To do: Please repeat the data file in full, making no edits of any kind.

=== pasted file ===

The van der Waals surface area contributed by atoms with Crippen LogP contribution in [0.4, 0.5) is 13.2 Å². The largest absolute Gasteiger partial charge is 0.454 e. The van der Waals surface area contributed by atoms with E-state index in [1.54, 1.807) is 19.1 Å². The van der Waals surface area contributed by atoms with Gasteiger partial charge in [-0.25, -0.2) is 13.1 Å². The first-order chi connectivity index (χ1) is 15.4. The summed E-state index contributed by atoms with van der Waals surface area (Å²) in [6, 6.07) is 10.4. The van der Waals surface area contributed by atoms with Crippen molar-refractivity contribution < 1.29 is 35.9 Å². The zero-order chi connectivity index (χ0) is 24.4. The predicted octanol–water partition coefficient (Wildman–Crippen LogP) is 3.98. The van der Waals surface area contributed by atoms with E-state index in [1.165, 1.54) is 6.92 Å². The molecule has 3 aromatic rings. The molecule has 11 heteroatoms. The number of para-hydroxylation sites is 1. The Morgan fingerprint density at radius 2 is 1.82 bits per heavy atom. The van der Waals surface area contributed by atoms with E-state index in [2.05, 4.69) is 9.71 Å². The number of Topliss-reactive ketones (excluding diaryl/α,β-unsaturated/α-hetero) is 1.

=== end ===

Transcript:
The van der Waals surface area contributed by atoms with Crippen LogP contribution in [0.4, 0.5) is 13.2 Å². The largest absolute Gasteiger partial charge is 0.454 e. The van der Waals surface area contributed by atoms with E-state index in [1.54, 1.807) is 19.1 Å². The van der Waals surface area contributed by atoms with Gasteiger partial charge in [-0.25, -0.2) is 13.1 Å². The first-order chi connectivity index (χ1) is 15.4. The summed E-state index contributed by atoms with van der Waals surface area (Å²) in [6, 6.07) is 10.4. The van der Waals surface area contributed by atoms with Crippen molar-refractivity contribution < 1.29 is 35.9 Å². The zero-order chi connectivity index (χ0) is 24.4. The predicted octanol–water partition coefficient (Wildman–Crippen LogP) is 3.98. The van der Waals surface area contributed by atoms with E-state index in [1.165, 1.54) is 6.92 Å². The molecule has 3 aromatic rings. The molecule has 11 heteroatoms. The number of para-hydroxylation sites is 1. The Morgan fingerprint density at radius 2 is 1.82 bits per heavy atom. The van der Waals surface area contributed by atoms with E-state index in [2.05, 4.69) is 9.71 Å². The number of Topliss-reactive ketones (excluding diaryl/α,β-unsaturated/α-hetero) is 1.